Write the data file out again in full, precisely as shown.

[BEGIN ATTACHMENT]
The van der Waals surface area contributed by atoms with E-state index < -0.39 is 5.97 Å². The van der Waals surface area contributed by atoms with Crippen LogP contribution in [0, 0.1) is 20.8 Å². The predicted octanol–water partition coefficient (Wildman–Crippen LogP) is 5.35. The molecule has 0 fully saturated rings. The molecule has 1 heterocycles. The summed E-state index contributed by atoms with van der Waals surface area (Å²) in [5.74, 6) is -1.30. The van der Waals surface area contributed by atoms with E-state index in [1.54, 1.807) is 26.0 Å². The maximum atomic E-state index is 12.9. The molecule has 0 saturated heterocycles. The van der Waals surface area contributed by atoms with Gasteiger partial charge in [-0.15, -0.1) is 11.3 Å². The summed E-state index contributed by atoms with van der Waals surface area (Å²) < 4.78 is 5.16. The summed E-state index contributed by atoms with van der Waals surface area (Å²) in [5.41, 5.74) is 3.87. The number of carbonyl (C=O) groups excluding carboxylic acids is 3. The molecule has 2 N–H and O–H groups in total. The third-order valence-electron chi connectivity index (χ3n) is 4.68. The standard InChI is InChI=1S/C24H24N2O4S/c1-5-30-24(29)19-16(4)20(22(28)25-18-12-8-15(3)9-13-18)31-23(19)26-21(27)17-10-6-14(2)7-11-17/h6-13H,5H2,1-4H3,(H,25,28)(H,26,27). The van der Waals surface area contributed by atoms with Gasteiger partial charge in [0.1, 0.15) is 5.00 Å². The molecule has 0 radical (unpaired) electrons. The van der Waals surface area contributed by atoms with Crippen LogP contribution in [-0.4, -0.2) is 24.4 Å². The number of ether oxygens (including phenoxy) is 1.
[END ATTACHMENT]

The van der Waals surface area contributed by atoms with E-state index < -0.39 is 5.97 Å². The van der Waals surface area contributed by atoms with Crippen LogP contribution in [0, 0.1) is 20.8 Å². The predicted octanol–water partition coefficient (Wildman–Crippen LogP) is 5.35. The molecule has 0 fully saturated rings. The molecule has 1 heterocycles. The summed E-state index contributed by atoms with van der Waals surface area (Å²) in [5.74, 6) is -1.30. The van der Waals surface area contributed by atoms with E-state index in [1.54, 1.807) is 26.0 Å². The maximum atomic E-state index is 12.9. The molecule has 0 saturated heterocycles. The van der Waals surface area contributed by atoms with Gasteiger partial charge in [-0.15, -0.1) is 11.3 Å². The summed E-state index contributed by atoms with van der Waals surface area (Å²) < 4.78 is 5.16. The summed E-state index contributed by atoms with van der Waals surface area (Å²) in [5.41, 5.74) is 3.87. The number of carbonyl (C=O) groups excluding carboxylic acids is 3. The molecule has 2 N–H and O–H groups in total. The third-order valence-electron chi connectivity index (χ3n) is 4.68. The standard InChI is InChI=1S/C24H24N2O4S/c1-5-30-24(29)19-16(4)20(22(28)25-18-12-8-15(3)9-13-18)31-23(19)26-21(27)17-10-6-14(2)7-11-17/h6-13H,5H2,1-4H3,(H,25,28)(H,26,27). The van der Waals surface area contributed by atoms with Gasteiger partial charge in [0.1, 0.15) is 5.00 Å². The molecule has 0 radical (unpaired) electrons. The van der Waals surface area contributed by atoms with Crippen LogP contribution in [-0.4, -0.2) is 24.4 Å². The number of ether oxygens (including phenoxy) is 1.